“The grumblings came, and you accept it, but the criticisms are so unwarranted,” Kim said. “I think the way the governments — federal, state and county — responded to the eruption is a template for the world. That’s not an exaggeration. … Promotion of the spectacular and showing people lava was not our job. Our job was the protection of the people.”
Kim said he hasn’t taken a day off since Feb. 28, when he declared a countywide emergency because of the coronavirus pandemic, a move he made five days before Gov. David Ige declared a statewide emergency.
Using federal coronavirus relief funds and enlisting the help of billionaire tech magnate Marc Benioff, a part-time Big Island resident, Kim started a vigorous public COVID-19 testing program and also insisted upon the testing of arriving trans-Pacific passengers, once Ige started a pre-travel testing program to restart tourism in the state.
“I wish I had a little more time, because what we established here is the best testing system anywhere in the United States, and certainly in the state of Hawaii,” he said.
One tragic note during the pandemic was a COVID-19 outbreak at Yukio Okutsu State Veterans Home in Hilo, which claimed the lives of 27 residents.
“I will always regret that I did not get more aggressive in regards to the veterans home. I lost a lot of friends there,” Kim said. “… I had to call two press conferences before any changes were made.”
Ige also tasked Kim to deal with an occupation of Maunakea Access Road by protesters of the Thirty Meter Telescope project, which stymied the planned start of construction of the $2 billion next-generation telescope in March 2019.
Because of the pandemic and other circumstances, most of those who blocked the road, and who refer to themselves as kia‘i, or protectors of the mountain, are no longer up there, and construction still hasn’t begun.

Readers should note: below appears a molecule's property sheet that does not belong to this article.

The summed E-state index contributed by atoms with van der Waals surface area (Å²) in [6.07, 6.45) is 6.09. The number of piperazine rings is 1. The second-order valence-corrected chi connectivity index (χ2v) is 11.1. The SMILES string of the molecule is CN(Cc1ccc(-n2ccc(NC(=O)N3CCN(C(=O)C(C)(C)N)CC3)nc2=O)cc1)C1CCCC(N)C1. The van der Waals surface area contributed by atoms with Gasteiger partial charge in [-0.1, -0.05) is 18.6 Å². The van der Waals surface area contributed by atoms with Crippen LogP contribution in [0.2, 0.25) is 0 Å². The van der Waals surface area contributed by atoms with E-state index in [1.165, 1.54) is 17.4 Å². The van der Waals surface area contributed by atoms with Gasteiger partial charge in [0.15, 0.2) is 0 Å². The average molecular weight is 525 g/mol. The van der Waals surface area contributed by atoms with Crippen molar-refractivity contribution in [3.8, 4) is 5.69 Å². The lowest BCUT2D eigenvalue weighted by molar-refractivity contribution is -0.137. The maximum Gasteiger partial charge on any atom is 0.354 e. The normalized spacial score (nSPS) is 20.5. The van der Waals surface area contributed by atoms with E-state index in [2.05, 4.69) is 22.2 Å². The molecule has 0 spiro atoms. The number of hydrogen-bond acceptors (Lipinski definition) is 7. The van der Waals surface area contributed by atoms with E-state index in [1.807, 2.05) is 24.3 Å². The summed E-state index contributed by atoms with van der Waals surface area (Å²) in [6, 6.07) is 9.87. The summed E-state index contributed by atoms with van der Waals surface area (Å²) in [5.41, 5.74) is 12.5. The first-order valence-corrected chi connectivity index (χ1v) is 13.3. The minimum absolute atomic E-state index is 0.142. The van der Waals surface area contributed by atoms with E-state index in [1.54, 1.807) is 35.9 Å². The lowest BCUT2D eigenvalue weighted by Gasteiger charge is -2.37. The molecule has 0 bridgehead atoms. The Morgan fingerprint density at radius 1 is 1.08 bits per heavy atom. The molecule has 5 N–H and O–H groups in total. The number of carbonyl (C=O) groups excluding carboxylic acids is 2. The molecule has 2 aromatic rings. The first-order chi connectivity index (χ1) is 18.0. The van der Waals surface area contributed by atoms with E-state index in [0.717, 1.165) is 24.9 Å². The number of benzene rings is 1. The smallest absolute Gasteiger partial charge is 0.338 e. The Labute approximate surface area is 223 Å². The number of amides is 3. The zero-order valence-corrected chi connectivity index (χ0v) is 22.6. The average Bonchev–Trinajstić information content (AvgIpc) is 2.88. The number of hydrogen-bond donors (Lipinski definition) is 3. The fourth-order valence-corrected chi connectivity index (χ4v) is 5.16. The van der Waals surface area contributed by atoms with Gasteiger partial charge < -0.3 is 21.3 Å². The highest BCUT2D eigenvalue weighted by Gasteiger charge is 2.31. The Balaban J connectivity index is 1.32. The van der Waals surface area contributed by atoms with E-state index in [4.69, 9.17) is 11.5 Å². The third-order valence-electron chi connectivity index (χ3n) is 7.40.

“The Maunakea issue was a state issue and still is …,’” Kim said. “I thought Maunakea can be such a beautiful symbol of the wrongs past and the way forward, as well as a beautiful tribute to the Hawaiians of the past, present and future for the world to learn from, and for science — which I think is very, very important for the people of Hawaii and the world.”
Kim said he’s not sure what he’ll do now.
He and wife, Bobbie, had a second home in Kapoho that was his getaway to nature, but the residence was inundated in the 2018 eruption. He said it was the one thing he wanted to pass on to his sons, Garrett, a Hawaii County Fire Department battalion chief, and Mark, a public schoolteacher in Oregon, and their children.
“Maybe I’ll spend some time hoping and praying I’ll find another place,” he said. “But the reality is, I never will.
“I mean, that was bought in 1971, when it was just a plain and simple lot that nobody wanted. And I bought it because it was affordable. But today, after all of these years, nothing like that is even remotely affordable.
“But I’ll dream about it, anyway.”
Email John Burnett at email@example.com.